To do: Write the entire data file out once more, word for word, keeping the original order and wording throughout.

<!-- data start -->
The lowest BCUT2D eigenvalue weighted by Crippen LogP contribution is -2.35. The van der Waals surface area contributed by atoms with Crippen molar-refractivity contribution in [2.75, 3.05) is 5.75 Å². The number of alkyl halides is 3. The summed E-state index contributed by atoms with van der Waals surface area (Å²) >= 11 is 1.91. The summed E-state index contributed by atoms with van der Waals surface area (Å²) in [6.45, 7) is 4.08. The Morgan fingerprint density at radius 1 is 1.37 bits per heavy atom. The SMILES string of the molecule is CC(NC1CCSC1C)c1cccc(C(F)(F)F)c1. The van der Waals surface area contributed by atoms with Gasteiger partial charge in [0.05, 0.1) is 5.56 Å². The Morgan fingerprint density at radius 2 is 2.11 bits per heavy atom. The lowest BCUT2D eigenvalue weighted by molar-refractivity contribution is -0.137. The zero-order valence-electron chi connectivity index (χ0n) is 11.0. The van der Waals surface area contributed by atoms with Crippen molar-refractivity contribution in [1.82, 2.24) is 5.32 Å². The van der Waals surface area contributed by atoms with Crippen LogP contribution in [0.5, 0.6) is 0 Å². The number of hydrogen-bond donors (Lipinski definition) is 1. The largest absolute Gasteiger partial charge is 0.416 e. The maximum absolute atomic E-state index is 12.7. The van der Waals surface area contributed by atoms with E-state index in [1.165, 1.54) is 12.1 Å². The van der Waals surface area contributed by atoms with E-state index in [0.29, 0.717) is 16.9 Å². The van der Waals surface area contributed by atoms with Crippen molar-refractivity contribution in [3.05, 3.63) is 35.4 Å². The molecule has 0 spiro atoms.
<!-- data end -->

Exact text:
The lowest BCUT2D eigenvalue weighted by Crippen LogP contribution is -2.35. The van der Waals surface area contributed by atoms with Crippen molar-refractivity contribution in [2.75, 3.05) is 5.75 Å². The number of alkyl halides is 3. The summed E-state index contributed by atoms with van der Waals surface area (Å²) >= 11 is 1.91. The summed E-state index contributed by atoms with van der Waals surface area (Å²) in [6.45, 7) is 4.08. The Morgan fingerprint density at radius 1 is 1.37 bits per heavy atom. The SMILES string of the molecule is CC(NC1CCSC1C)c1cccc(C(F)(F)F)c1. The van der Waals surface area contributed by atoms with Gasteiger partial charge in [0.05, 0.1) is 5.56 Å². The Morgan fingerprint density at radius 2 is 2.11 bits per heavy atom. The lowest BCUT2D eigenvalue weighted by molar-refractivity contribution is -0.137. The zero-order valence-electron chi connectivity index (χ0n) is 11.0. The van der Waals surface area contributed by atoms with Crippen molar-refractivity contribution in [1.82, 2.24) is 5.32 Å². The van der Waals surface area contributed by atoms with Crippen LogP contribution in [0.5, 0.6) is 0 Å². The number of hydrogen-bond donors (Lipinski definition) is 1. The largest absolute Gasteiger partial charge is 0.416 e. The maximum absolute atomic E-state index is 12.7. The van der Waals surface area contributed by atoms with E-state index in [1.165, 1.54) is 12.1 Å². The van der Waals surface area contributed by atoms with E-state index in [0.29, 0.717) is 16.9 Å². The van der Waals surface area contributed by atoms with Crippen molar-refractivity contribution in [3.05, 3.63) is 35.4 Å². The molecule has 0 spiro atoms.